The extraordinary adventure continues in the second book of the internationally heralded trilogy, Tales of The Otori…
A New York Times Notable Book of the Year, one of Book magazine’s best novels of the year, and one of School Library Journal’s Best Adult Books for High School Readers (2002), Across the Nightingale Floor was an international bestseller and critical success, named “the most compelling novel to have been published this year” by the Times (London). In this second tale, we return to the land of harsh beauty and deceptive appearances where we first met Takeo-the young orphan taken up by the Otori Lord and now a closely held member of the Tribe-and his beloved Shirakawa Kaede, heir to the Maruyama and alone in the world, who must find a way to unify the domain she has inherited. In a complex social hierarchy, amid dissembling clans and fractured allegiances, there is no place for passionate young love. Yet Takeo and Kaede, drawing on their unusual talents and hidden strengths, must make their way in this tale of longing, ambition, and intrigue. Grass for His Pillow is a tantalizing next installment in a brilliantly imaginative and critically acclaimed series.
ABOUT LIAN HEARN
Lian Hearn is a pseudonym. The author was born in England, has studied Japanese and has a lifelong interest in Japan.
- When Kaede admits to Shizuka that it was she, not Takeo, that killed Iida Shizuka is shocked and responds by saying, “Never let anyone know that! Not one of these warriors, not even Arai would let you live” (p. 7 in galley). Why would the warriors or Arai kill Kaede, especially since they were going to kill Iida anyway? What does this say about how women are viewed in this society?
- At the start of the second book it seems that Kaede has evolved from the person she was in Across the Nightingale Floor. For example: she is now willing to appear to submit to those above her, she is able to look men in the eyes, and she says that she feels power in her veins. In fact, after meeting her Fujiwara tells her, “You are very bold for a girl.” What can these changes be attributed to? How will they affect her throughout the rest of story? How will these changes impact other characters that Kaede comes in contact with?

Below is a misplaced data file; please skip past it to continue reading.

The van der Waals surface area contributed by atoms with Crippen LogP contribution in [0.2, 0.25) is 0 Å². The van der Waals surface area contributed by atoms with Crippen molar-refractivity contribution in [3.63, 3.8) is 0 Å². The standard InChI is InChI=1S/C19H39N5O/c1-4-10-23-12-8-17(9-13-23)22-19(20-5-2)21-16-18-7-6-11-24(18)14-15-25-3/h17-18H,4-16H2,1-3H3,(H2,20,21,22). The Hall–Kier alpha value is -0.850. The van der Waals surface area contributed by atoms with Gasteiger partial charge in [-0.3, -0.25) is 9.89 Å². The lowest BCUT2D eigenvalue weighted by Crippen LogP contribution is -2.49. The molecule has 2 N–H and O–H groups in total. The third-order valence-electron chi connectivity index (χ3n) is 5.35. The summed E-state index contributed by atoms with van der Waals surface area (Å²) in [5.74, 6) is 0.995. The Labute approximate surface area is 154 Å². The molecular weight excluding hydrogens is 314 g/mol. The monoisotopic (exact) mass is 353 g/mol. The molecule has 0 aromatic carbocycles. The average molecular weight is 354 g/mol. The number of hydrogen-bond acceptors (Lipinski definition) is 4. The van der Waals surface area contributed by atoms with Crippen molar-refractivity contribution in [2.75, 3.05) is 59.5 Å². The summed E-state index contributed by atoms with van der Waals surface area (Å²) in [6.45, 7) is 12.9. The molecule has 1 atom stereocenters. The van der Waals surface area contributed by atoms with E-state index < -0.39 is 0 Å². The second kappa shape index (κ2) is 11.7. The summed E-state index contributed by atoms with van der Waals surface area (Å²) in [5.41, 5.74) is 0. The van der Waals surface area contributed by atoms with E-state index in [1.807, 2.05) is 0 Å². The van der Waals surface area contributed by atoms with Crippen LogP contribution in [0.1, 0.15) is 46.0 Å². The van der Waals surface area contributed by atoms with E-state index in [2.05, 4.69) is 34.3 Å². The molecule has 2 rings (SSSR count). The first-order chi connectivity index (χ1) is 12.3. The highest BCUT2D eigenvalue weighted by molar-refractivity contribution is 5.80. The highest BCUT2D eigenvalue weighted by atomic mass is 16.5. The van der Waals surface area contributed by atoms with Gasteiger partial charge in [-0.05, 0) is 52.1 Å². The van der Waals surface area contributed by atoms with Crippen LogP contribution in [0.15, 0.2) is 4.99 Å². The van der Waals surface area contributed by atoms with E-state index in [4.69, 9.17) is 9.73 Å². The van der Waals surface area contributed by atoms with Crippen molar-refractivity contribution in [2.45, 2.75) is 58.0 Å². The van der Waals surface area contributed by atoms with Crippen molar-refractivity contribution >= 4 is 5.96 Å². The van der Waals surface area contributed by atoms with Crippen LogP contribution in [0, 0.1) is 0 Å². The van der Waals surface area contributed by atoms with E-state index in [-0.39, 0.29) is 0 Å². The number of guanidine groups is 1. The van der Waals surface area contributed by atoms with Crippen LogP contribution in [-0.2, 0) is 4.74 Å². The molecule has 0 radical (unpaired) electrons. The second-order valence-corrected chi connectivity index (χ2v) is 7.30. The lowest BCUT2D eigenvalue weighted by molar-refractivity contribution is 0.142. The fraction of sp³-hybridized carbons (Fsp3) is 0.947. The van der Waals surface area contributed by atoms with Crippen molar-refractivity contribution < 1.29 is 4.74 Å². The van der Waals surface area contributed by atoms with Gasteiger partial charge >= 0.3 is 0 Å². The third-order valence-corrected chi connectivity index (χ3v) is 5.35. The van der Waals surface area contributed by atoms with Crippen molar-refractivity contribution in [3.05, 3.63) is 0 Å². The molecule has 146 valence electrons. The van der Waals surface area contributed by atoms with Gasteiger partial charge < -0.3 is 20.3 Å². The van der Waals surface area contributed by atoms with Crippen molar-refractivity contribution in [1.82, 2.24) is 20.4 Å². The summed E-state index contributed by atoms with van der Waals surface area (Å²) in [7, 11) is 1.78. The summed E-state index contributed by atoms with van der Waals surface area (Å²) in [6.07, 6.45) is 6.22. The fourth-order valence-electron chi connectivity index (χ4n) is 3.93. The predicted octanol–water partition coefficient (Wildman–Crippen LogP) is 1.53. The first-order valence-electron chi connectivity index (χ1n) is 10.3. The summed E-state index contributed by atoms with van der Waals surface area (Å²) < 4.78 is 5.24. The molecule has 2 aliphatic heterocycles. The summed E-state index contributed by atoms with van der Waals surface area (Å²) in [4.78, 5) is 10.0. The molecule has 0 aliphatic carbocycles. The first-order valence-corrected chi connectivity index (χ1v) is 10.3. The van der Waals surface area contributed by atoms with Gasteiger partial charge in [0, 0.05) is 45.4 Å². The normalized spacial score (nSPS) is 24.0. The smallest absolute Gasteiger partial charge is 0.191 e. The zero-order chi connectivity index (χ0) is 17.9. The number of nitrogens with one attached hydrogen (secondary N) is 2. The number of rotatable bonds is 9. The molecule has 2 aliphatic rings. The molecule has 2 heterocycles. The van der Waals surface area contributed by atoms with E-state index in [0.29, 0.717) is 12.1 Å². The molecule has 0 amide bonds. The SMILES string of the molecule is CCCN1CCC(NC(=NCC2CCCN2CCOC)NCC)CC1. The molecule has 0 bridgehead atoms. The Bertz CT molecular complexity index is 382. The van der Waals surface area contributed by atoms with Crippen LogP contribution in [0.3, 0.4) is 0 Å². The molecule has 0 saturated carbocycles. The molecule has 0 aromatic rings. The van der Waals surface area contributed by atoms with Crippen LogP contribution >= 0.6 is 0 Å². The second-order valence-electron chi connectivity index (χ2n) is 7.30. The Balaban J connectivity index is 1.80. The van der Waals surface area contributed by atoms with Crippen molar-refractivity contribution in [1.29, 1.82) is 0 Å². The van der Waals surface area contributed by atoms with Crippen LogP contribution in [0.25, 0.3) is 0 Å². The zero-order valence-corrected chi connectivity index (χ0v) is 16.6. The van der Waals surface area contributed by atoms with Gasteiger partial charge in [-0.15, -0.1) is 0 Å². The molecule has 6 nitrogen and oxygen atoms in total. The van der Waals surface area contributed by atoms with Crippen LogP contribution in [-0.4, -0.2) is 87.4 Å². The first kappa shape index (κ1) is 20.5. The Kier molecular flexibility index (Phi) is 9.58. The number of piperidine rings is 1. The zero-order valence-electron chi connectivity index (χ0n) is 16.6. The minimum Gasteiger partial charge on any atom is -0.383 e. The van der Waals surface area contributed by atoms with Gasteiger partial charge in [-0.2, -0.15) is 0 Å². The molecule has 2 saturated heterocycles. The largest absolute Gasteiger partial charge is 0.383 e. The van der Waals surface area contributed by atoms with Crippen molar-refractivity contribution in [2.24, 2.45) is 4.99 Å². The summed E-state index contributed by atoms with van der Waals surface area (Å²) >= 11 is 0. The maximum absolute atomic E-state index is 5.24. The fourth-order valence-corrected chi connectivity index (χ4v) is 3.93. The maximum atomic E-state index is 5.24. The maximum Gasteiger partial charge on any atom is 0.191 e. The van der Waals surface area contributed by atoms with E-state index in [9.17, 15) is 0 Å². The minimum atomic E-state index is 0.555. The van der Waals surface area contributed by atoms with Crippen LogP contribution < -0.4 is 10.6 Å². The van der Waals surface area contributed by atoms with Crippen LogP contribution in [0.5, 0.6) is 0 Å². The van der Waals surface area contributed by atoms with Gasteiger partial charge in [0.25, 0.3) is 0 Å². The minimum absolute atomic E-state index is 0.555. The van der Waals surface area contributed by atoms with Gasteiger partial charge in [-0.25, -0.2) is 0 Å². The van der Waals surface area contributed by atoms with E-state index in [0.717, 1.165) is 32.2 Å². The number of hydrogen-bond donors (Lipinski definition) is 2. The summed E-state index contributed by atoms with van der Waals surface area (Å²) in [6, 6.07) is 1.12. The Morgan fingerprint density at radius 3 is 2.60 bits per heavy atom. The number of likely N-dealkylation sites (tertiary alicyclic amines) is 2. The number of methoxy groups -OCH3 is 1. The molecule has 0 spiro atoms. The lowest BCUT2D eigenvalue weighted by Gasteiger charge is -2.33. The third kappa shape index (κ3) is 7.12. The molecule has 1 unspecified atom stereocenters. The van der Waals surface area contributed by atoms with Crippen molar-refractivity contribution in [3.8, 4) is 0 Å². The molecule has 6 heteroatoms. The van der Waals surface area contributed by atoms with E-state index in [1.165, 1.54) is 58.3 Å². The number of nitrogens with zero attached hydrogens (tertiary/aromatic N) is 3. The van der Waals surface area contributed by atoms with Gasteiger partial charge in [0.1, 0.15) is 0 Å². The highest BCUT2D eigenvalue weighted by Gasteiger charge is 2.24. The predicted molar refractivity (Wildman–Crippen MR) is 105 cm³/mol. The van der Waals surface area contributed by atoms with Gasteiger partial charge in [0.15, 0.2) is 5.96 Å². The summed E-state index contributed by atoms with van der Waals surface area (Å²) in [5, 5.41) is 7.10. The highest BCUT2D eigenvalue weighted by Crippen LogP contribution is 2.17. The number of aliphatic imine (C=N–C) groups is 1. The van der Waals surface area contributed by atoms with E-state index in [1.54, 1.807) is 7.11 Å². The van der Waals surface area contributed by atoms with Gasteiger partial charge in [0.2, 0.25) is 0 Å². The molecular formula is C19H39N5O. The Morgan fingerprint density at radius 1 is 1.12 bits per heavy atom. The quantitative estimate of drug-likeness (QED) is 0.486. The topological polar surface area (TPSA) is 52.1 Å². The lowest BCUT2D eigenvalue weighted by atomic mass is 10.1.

- In Takeo’s society, the clan that one is born into is the clan that one remains loyal to for a lifetime. Therefore, Takeo should be more loyal to the Tribe or even to the Hidden than to the Otori. Who or what is Takeo most loyal to? What are his loyalties based on? How do his loyalties or disloyalties impact him? Is Takeo’s choice of where he places his loyalties a positive or a negative thing for him?
- Throughout the novel, Takeo tricks people into thinking that he is someone else. When he is with the Tribe and must take on the role of a juggler Yuki tells him, “My father also said that you could impersonate well.” Though Takeo struggled with hiding his true self when he was younger, he excels at it now. What is it that has allowed Takeo to be such a good impersonator? How is Takeo now able to be someone he isn’t?
- Why does Kaede’s father feel he must kill her? Is his reasoning based on the fact that she is pregnant, that she is seen as responsible for the deaths of men that desire her, or that all her life her father has desired her himself?
- Compare Shigeru and how he acted as a Lord and Kaede and how she acts as a Lady. Kaede’s actions as a Lady begin when she orders soldiers killed and takes their land because they will not remain loyal to her. Would Shigeru have done the same thing? Would Lady Maruyama have acted this way? Is the difference in how they treat their servants and guards based simply on personality or are there other factors that influence how each person must rule?
- When entering Otori while on his mission to find the records that Shigeru kept on the Tribe, Takeo sees a sign that says “The Otori clan welcome the just and the loyal. Let the unjust and the disloyal beware.” After reading this Takeo thinks, “unjust and disloyal. I was both: disloyal to Shigeru, who had entrusted his lands to me, and unjust as the Tribe are, unjust and pitiless” (galley pg. 147). Is Takeo’s assessment of himself correct? Has he become unjust and disloyal since the death of Shigeru? Are any of his actions justifiable?
- What makes Takeo’s crossing of the Nightingale floor at Shigeru’s house where he has gone to retrieve the records different than any other time he has crossed a Nightingale floor? Does he have any difficulty crossing the floor this time?
- Arai also seems to change from the first book to the second. In the Book I he is depicted as a hero when he helps Kaede and later when he and his men defeat Iida’s men. In Book II however, he is represented as a power hungry warrior. Has Arai changed at all? If so is there a reason for this change in him? Now that he is a ruler, are Arai’s actions necessary? Could Shigeru have defeated Iida’s men and be a successful ruler without acting how Arai acts?
- Book II ends with the prophecy that Takeo will have five battles ahead of him, four to win and one to loose. Seemingly the one he will loose will be against his own son. What does this say about the power of the clans? Do you think Takeo will die by the hand of his son?